Studies conducted in the 1960s and 1970s generally confirmed that racial group solidarity boosted rates of participation among African Americans. But since the 1980s, research has tended to conclude that the effect of solidarity on voter turnout among blacks and other minorities has moderated if not faded entirely. We hypothesize that part of this observed decline is explained by a dilution of measures of group solidarity in recent studies. We argue that a fair test of racial solidarity requires using a comprehensive measure that incorporates both psychological “identification” and the ideological beliefs that comprise “consciousness.” Moreover, we hypothesize that the effects of solidarity, will vary across forms of participation and be greatest on political activities that require group coordination. Our re-analysis of the 1984 NBES using separate measures of identification and consciousness indicates that the more narrowly circumscribed measures of these concepts used in recent studies are likely to have underestimated its influence on political participation. We show that racial identification and consciousness had a modest effect on voting turnout in 1984, but a significant influence on participation in several traditional campaign activities, petitioning government officials, and especially participation in protests and boycotts.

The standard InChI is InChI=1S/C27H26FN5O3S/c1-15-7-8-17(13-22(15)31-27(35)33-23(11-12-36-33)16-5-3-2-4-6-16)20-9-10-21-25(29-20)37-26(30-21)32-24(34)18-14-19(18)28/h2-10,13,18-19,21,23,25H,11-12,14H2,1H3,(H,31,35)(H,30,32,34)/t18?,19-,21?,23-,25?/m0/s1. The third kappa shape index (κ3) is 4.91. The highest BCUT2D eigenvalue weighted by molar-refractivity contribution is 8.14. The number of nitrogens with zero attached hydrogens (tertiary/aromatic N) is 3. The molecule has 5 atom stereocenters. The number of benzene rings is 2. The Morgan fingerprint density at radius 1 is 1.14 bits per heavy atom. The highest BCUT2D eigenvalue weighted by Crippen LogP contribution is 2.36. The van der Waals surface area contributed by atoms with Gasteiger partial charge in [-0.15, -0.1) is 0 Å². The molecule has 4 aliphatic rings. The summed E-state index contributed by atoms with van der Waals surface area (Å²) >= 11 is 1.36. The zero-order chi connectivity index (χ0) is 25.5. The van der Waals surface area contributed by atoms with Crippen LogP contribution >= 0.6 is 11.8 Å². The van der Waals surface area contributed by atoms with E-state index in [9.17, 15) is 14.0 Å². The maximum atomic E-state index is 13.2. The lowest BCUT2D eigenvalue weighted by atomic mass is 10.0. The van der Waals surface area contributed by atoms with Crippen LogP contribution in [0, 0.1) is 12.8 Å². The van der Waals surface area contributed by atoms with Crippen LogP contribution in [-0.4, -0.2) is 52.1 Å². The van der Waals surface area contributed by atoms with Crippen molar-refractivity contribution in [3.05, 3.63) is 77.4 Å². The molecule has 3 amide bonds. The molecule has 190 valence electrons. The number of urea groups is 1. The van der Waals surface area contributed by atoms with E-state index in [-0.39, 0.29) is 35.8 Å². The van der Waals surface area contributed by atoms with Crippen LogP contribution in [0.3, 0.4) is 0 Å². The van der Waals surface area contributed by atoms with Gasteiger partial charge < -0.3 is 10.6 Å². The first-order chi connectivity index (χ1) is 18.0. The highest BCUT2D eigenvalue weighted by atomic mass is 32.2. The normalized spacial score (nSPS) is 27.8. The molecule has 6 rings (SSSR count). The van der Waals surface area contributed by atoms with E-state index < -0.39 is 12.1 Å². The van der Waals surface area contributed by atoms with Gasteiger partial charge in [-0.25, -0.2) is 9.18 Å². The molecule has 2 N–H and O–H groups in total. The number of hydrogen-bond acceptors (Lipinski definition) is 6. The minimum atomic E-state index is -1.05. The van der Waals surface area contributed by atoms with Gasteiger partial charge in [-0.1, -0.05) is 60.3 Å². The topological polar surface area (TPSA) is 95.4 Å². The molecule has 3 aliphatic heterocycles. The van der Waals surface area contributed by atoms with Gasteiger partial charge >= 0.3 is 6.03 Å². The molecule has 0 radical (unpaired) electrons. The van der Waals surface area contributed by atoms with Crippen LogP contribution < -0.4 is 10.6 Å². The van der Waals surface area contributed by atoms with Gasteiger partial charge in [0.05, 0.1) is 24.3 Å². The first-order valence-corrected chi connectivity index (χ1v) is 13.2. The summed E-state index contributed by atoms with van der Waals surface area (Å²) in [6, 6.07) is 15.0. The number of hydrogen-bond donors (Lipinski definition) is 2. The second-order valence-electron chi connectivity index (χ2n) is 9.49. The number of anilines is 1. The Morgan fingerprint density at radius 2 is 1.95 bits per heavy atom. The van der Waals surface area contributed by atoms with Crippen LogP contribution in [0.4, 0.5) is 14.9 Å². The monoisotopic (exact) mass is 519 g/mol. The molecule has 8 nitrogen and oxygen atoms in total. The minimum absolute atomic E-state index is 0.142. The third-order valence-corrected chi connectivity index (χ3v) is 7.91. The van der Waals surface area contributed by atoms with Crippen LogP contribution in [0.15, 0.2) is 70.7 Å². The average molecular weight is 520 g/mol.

Political Behavior – Springer Journals
Published: Aug 25, 2005
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